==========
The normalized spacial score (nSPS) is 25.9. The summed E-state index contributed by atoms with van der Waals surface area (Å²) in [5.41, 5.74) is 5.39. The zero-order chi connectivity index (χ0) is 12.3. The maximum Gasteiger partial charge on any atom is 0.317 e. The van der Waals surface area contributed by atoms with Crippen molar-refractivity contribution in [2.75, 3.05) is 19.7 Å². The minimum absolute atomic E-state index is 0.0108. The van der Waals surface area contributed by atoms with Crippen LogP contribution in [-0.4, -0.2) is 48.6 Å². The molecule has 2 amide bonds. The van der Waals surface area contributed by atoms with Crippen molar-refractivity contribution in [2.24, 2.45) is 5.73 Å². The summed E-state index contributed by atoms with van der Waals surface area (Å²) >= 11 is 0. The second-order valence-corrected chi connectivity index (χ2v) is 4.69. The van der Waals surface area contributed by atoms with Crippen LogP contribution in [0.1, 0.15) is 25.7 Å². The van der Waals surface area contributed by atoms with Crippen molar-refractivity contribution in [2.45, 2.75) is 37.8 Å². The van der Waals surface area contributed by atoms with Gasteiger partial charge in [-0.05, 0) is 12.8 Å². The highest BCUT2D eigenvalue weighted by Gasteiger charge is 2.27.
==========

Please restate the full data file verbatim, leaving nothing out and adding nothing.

The normalized spacial score (nSPS) is 25.9. The summed E-state index contributed by atoms with van der Waals surface area (Å²) in [5.41, 5.74) is 5.39. The zero-order chi connectivity index (χ0) is 12.3. The maximum Gasteiger partial charge on any atom is 0.317 e. The van der Waals surface area contributed by atoms with Crippen molar-refractivity contribution in [2.75, 3.05) is 19.7 Å². The minimum absolute atomic E-state index is 0.0108. The van der Waals surface area contributed by atoms with Crippen LogP contribution in [-0.4, -0.2) is 48.6 Å². The molecule has 2 amide bonds. The van der Waals surface area contributed by atoms with Crippen molar-refractivity contribution in [2.24, 2.45) is 5.73 Å². The summed E-state index contributed by atoms with van der Waals surface area (Å²) >= 11 is 0. The second-order valence-corrected chi connectivity index (χ2v) is 4.69. The van der Waals surface area contributed by atoms with Crippen LogP contribution in [0.1, 0.15) is 25.7 Å². The van der Waals surface area contributed by atoms with Crippen molar-refractivity contribution in [2.45, 2.75) is 37.8 Å². The van der Waals surface area contributed by atoms with Gasteiger partial charge in [-0.05, 0) is 12.8 Å². The highest BCUT2D eigenvalue weighted by Gasteiger charge is 2.27.